Jazz, film, and improvised culture.
Silver Circle: Gresham’s Dystopia
becomes “fiat” money when it is no longer backed by something with intrinsic
value, typically precious metals, but relies solely on warm fuzzy feelings for
the national government. Historically,
this has not worked well, but our leaders (elected and otherwise) have chosen
to go down this path, nonetheless. So
how much confidence do you have in the Federal government today? In 2019 they have even less, but the Feds
have doubled down on measures to control economic freedom. An organized resistance targets the intrusive
state bureaucracy where it hurts the most, minting their own silver currency in
Pasha Roberts’ animated dystopian feature Silver
opens this Friday in New York.
or so short years from now, the Federal Reserve tries to control the housing
market with the same ham-fisted techniques they apply to the money supply. To keep housing prices up, they remove units
from the market. Those who do not
willing sell out are forcibly evicted.
This often leads to outrage and protests. In fact, one demonstration against the Fed’s
Department of Housing Stability turns violent when uniformed HouStab officers
start firing into the crowd.
honest HouStab investigator like Jay Nelson will not be assigned an incident
like that. Instead, he is sent out to probe
multiple cases of suspected arson at a long vacant housing development HouStab
deliberately mothballed. However, his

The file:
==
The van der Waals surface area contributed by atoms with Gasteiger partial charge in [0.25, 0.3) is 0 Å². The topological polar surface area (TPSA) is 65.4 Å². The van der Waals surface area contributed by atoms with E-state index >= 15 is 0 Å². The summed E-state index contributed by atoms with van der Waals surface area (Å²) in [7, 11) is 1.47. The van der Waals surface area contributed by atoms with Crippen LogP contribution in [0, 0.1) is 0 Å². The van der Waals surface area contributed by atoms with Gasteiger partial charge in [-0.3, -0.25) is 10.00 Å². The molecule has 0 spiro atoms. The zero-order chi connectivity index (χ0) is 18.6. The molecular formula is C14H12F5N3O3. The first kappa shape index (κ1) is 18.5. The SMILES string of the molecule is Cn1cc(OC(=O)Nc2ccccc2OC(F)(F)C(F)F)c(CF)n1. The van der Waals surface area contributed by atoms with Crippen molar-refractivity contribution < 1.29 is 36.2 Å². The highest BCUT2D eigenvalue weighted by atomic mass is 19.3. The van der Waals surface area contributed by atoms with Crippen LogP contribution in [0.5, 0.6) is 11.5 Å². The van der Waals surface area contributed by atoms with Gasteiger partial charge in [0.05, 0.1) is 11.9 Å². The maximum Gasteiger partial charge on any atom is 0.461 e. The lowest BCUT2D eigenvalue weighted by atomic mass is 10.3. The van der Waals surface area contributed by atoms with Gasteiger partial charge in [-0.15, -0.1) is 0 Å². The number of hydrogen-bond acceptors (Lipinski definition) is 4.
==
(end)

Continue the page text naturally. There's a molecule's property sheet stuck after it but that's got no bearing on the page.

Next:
investigation leads him to Zoe Taylor, an underground activist with evidence
linking nefarious doings to the current Fed chairman, Victor Brandt. This all rather alarms the off-the-books
thugs Brandt has tailing Nelson, particularly since it threatens to rock the
boat exactly when Congress is considering legislation to make the Fed chairmanship
a lifetime appointment.
is hard to believe a film giving Ron Paul a shout out for economics (as opposed
to foreign policy) would open in New York, but here it is. Frankly, HouStab’s tactics and excesses are
frighteningly believable in the current political climate. It is all too easy to see how we would get
from here to there in six years.
Circle’s prophet cautionary note is
wrapped in a painfully crude animated package.
Inexpressive and awkward looking, the figures simply do not measure up
to current standard of indie animation. Typically,
they do not even walk, they waddle. They
are also rather charmless. Given the
dramatic context, Taylor is clearly meant to be a traffic-stopping beauty, but
she’s not going to make any fanboy forget Jessica Rabbit. Oddly enough, the graphic novel version
available on the film’s website looks considerably better.
Some real thought went into the narrative of Silver, which we can all
appreciate. Yet, one wonders if it might
do more harm than good by reinforcing the stereotype Libertarians are all a
bunch of gun-toting malcontents. Smart
but aesthetically challenged, Silver
Circle needs more than a strong understanding of monetary policy to earn it
a recommendation, but for the intrigued and the faithful it opens this Friday
(3/22) in New York at the Cinema Village.
Labels: Animated films, Dystopian Cinema